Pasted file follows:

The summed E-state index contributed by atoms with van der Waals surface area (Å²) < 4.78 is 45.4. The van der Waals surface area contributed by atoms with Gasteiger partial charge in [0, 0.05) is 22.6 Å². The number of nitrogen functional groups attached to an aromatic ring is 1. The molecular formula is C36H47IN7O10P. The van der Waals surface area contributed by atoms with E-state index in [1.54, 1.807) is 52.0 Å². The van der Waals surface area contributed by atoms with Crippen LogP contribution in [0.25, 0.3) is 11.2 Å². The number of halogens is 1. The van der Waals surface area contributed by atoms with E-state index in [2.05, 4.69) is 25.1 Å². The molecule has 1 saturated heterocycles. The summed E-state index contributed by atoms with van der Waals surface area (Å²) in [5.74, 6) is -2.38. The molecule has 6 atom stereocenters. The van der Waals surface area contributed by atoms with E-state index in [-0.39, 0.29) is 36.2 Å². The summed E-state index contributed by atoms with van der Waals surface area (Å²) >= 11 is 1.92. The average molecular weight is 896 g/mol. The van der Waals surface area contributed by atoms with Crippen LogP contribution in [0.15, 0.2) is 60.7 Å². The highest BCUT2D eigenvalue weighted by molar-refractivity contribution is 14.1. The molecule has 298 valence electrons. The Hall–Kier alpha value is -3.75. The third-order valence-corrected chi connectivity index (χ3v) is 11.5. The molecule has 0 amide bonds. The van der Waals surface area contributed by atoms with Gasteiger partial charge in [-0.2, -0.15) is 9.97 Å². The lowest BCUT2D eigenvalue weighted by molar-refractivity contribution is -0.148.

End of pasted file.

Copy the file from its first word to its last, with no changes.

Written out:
The summed E-state index contributed by atoms with van der Waals surface area (Å²) < 4.78 is 45.4. The van der Waals surface area contributed by atoms with Gasteiger partial charge in [0, 0.05) is 22.6 Å². The number of nitrogen functional groups attached to an aromatic ring is 1. The molecular formula is C36H47IN7O10P. The van der Waals surface area contributed by atoms with E-state index in [1.54, 1.807) is 52.0 Å². The van der Waals surface area contributed by atoms with Crippen LogP contribution in [0.25, 0.3) is 11.2 Å². The number of halogens is 1. The van der Waals surface area contributed by atoms with E-state index in [2.05, 4.69) is 25.1 Å². The molecule has 1 saturated heterocycles. The summed E-state index contributed by atoms with van der Waals surface area (Å²) in [5.74, 6) is -2.38. The molecule has 6 atom stereocenters. The van der Waals surface area contributed by atoms with E-state index in [-0.39, 0.29) is 36.2 Å². The summed E-state index contributed by atoms with van der Waals surface area (Å²) >= 11 is 1.92. The average molecular weight is 896 g/mol. The van der Waals surface area contributed by atoms with Crippen LogP contribution in [0.15, 0.2) is 60.7 Å². The highest BCUT2D eigenvalue weighted by molar-refractivity contribution is 14.1. The molecule has 298 valence electrons. The Hall–Kier alpha value is -3.75. The third-order valence-corrected chi connectivity index (χ3v) is 11.5. The molecule has 0 amide bonds. The van der Waals surface area contributed by atoms with Gasteiger partial charge in [-0.2, -0.15) is 9.97 Å². The lowest BCUT2D eigenvalue weighted by molar-refractivity contribution is -0.148.